Now that the vineyard team has completed pruning, it is time to wait. The plants slowly begin to wake up from dormancy. The vine does most of the work at this stage, but still requires a delicate balance of monitoring and care.
As they wait, the vineyard team sets off to perform ground maintenance, such as mowing and weeding. Also, taping down last year’s remaining cordons to encourage new growth. When they tie and tape the vines to the trellis, they monitor the buds to ensure that the work done during pruning was adequate, adjusting as they see fit. Soon the buds will open, and the vineyard will be lush with green.
Daily monitoring of weather allows the team to keep a close eye on the performance of the fields. Temperatures, moisture, and wind all affect the timing and care of the vines. The warmer the spring, the quicker new growth will happen. If the weather is cooler, bud break will become slightly delayed. From the time a bud begins to swell, and the time it breaks open is, on average, two to three weeks.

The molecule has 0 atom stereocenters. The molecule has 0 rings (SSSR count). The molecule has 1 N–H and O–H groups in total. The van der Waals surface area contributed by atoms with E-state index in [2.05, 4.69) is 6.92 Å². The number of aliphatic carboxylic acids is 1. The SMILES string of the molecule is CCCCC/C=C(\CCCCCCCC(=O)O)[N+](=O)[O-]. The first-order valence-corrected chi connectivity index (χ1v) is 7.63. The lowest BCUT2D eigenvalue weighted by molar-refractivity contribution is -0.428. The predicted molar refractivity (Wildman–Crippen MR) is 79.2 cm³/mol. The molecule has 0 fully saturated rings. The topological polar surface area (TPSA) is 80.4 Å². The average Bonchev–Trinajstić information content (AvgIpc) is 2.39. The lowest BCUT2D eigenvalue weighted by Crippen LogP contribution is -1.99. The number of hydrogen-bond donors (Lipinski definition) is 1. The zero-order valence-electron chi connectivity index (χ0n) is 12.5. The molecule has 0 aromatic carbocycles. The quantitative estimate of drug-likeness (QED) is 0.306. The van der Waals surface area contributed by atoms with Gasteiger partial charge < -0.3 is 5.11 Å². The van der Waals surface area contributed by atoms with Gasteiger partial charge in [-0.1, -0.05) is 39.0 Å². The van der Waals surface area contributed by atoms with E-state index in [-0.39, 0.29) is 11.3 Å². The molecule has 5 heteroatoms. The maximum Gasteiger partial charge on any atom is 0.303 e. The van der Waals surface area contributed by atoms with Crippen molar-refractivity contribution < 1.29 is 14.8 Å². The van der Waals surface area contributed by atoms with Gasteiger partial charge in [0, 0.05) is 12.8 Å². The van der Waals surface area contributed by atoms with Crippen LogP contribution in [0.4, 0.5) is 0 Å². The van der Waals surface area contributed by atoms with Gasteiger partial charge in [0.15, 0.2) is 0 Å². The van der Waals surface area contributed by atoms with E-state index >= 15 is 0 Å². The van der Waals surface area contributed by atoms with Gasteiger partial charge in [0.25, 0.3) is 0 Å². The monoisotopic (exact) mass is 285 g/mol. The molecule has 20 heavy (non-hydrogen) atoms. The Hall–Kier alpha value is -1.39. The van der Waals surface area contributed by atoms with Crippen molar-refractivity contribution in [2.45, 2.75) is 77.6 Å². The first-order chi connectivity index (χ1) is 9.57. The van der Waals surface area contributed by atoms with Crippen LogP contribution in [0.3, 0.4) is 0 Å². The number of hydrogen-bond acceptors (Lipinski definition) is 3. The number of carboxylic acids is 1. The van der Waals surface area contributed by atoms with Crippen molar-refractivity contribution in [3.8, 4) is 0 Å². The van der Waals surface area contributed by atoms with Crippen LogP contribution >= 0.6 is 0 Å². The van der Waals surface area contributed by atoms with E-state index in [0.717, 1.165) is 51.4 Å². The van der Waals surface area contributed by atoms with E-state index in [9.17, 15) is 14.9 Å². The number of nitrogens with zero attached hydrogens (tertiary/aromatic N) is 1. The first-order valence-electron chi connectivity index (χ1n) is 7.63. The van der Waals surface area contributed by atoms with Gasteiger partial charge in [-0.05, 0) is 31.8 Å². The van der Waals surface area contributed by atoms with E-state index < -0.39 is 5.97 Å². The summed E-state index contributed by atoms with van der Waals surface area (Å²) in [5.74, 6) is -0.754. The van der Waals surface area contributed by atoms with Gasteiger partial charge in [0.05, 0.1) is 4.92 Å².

Once bud break is in full swing, the team can see clues as to how bountiful harvest might be. Flowering clusters encourage natural pollination and berry development begins. The grapes go through enlargement and veraison (click here to learn more about veraison) before they become mature. Our team continuously maintains the amount of leaf cover when the grapes begin to grow. This allows control over the sun and airflow to reach the fruit, aiding in ripening and sugar development.
All of the work completed over the winter and early spring ensures a bountiful harvest of grapes in the fall.